The three initial categories remained unchanged for the first five years of the English Football Hall of Fame’s existence. However, over time, the management has added different categories, and have also given out “special awards” on a few occasions. In 2007, for example, the Hall created the Football for All category, and the Community Champion category.


– The Community Champion Award

The Community Champion award was designed to honor the professionals who donate their time or money to the cause of elevating grassroots football. To this day, there are quite a lot of footballers who continue to support grassroots movements, with Michail Antonio being one of the notable ones. The Community Champion award is sponsored by the Football Foundation, and remains a prestigious honor.


– The Football for All Award

The Football for All award was created in recognition of the numerous differently-abled people who have greatly contributed to the sport. The award is sponsored by the Football Association, and is given to those who’ve revolutionized and pioneered the various styles of football designed specifically for those with disabilities.


Since 2009, the Hall of Fame has also begun commemorating teams and coaches as well. Sometimes, a team is remarkable because of a few individual players. However, sometimes, all players come together to create one of the most well-oiled machines of a team that anyone has ever seen. It is precisely that phenomenon that the English Football Hall of Fame is trying to commemorate with this category.


Who are the Inductees?

We’ve spent a lot talking about the English Football Hall of Fame. But, when it comes right down to it, the reason most people have an interest in something like this is because of the inductees themselves. Which is why in this final section, we’d like to focus on the inductees who make up the English Football Hall of Fame’s walls.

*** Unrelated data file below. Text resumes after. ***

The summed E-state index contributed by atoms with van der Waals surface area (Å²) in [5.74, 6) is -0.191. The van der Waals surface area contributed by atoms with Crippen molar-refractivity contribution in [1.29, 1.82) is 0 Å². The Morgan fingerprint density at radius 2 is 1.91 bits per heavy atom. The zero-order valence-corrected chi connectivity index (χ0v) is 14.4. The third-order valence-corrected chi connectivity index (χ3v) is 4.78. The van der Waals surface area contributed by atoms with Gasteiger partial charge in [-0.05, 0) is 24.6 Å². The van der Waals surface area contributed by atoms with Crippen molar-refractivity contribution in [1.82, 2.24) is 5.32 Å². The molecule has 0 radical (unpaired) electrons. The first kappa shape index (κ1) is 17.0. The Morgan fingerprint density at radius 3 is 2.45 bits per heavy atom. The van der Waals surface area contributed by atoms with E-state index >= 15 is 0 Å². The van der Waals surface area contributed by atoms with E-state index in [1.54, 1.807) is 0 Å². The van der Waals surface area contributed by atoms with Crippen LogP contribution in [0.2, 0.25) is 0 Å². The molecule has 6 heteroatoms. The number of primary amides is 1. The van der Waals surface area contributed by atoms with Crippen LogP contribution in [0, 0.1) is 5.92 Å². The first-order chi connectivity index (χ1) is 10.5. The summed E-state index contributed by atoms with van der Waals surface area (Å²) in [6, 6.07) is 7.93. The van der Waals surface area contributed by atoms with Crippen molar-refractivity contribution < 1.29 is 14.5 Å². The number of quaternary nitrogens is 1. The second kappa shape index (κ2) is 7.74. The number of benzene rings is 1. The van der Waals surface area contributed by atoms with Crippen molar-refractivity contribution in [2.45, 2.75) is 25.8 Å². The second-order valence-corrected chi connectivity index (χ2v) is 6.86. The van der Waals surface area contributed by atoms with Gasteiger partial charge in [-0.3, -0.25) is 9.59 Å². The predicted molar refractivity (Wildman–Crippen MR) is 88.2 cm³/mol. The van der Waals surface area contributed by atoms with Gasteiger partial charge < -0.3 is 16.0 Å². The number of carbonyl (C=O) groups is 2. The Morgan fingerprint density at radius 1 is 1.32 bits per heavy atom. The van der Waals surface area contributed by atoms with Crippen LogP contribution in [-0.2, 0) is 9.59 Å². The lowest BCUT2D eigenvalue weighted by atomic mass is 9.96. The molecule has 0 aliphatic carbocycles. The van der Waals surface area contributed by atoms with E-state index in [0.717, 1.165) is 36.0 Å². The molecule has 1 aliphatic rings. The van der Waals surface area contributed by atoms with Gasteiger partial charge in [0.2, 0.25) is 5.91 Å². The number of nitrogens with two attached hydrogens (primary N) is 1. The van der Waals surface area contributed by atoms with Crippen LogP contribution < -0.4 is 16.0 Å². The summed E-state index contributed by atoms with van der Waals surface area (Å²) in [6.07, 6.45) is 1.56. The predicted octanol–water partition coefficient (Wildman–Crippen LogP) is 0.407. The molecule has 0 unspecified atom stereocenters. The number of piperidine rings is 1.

In 2002, when the Hall of Fame first opened its doors, the museum inducted a whopping 22 players. All of the inductees were legends in English football, and many enjoy international acclaim. One of them was England’s top-tier goalie, Gordon Banks, who played for Chesterfield, Leicester City, and Stoke City, between 1958 and 1973. Gordon Banks passed away recently, in 2019, but his contributions to football remain carved in stone.


George Best is another of the first inductees. And he is certainly a player who lives up to his name. By far one of the best players England has ever seen, Best spent the majority of his career playing with Manchester United. In 2002, he was inducted for his incredible talent, football IQ, and overall contributions to the game of football.


Bobby Charlton was also another of the initial inductees. With a total of 207 goals throughout his career, Charlton definitely deserves a lot of praise. But, what most people remember Bobby for was his contributions to the English team that won the 1966 FIFA World Cup. Like Best, Bobby spent a good deal of his career playing for Manchester United, and upon retiring became the manager for the Irish national team.